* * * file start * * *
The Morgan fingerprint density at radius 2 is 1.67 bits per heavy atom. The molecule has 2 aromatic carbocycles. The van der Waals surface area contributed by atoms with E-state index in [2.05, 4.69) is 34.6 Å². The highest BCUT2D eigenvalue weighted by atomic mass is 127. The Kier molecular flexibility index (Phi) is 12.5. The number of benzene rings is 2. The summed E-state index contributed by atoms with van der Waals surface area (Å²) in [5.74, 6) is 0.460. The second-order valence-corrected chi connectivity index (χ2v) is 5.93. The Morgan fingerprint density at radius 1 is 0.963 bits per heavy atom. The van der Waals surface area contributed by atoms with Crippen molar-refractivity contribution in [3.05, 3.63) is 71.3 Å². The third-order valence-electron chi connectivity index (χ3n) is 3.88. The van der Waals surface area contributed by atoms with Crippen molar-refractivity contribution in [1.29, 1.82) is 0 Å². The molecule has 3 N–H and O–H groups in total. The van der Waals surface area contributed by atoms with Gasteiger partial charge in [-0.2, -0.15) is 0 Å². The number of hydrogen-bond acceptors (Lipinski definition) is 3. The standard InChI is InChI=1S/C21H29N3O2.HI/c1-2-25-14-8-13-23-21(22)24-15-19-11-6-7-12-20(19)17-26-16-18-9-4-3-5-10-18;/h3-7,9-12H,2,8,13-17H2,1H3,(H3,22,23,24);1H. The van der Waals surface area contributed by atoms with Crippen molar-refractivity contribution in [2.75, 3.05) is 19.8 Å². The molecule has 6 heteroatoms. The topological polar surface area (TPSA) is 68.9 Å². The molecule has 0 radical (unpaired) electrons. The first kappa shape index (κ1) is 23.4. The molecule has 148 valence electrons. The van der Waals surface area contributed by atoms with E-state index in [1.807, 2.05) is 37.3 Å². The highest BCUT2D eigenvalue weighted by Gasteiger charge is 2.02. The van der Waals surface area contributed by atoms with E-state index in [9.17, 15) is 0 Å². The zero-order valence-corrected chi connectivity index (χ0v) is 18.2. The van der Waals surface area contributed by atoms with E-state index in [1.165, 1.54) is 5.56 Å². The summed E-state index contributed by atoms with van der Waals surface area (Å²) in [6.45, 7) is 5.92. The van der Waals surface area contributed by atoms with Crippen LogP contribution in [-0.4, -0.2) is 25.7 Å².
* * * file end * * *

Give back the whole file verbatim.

The Morgan fingerprint density at radius 2 is 1.67 bits per heavy atom. The molecule has 2 aromatic carbocycles. The van der Waals surface area contributed by atoms with E-state index in [2.05, 4.69) is 34.6 Å². The highest BCUT2D eigenvalue weighted by atomic mass is 127. The Kier molecular flexibility index (Phi) is 12.5. The number of benzene rings is 2. The summed E-state index contributed by atoms with van der Waals surface area (Å²) in [5.74, 6) is 0.460. The second-order valence-corrected chi connectivity index (χ2v) is 5.93. The Morgan fingerprint density at radius 1 is 0.963 bits per heavy atom. The van der Waals surface area contributed by atoms with Crippen molar-refractivity contribution in [3.05, 3.63) is 71.3 Å². The third-order valence-electron chi connectivity index (χ3n) is 3.88. The van der Waals surface area contributed by atoms with Crippen molar-refractivity contribution in [1.29, 1.82) is 0 Å². The molecule has 3 N–H and O–H groups in total. The van der Waals surface area contributed by atoms with Gasteiger partial charge in [-0.2, -0.15) is 0 Å². The number of hydrogen-bond acceptors (Lipinski definition) is 3. The standard InChI is InChI=1S/C21H29N3O2.HI/c1-2-25-14-8-13-23-21(22)24-15-19-11-6-7-12-20(19)17-26-16-18-9-4-3-5-10-18;/h3-7,9-12H,2,8,13-17H2,1H3,(H3,22,23,24);1H. The van der Waals surface area contributed by atoms with Crippen molar-refractivity contribution in [2.75, 3.05) is 19.8 Å². The molecule has 6 heteroatoms. The topological polar surface area (TPSA) is 68.9 Å². The molecule has 0 radical (unpaired) electrons. The first kappa shape index (κ1) is 23.4. The molecule has 148 valence electrons. The van der Waals surface area contributed by atoms with E-state index in [1.807, 2.05) is 37.3 Å². The highest BCUT2D eigenvalue weighted by Gasteiger charge is 2.02. The van der Waals surface area contributed by atoms with E-state index in [9.17, 15) is 0 Å². The zero-order valence-corrected chi connectivity index (χ0v) is 18.2. The van der Waals surface area contributed by atoms with E-state index in [1.165, 1.54) is 5.56 Å². The summed E-state index contributed by atoms with van der Waals surface area (Å²) in [6.45, 7) is 5.92. The van der Waals surface area contributed by atoms with Crippen LogP contribution in [-0.4, -0.2) is 25.7 Å².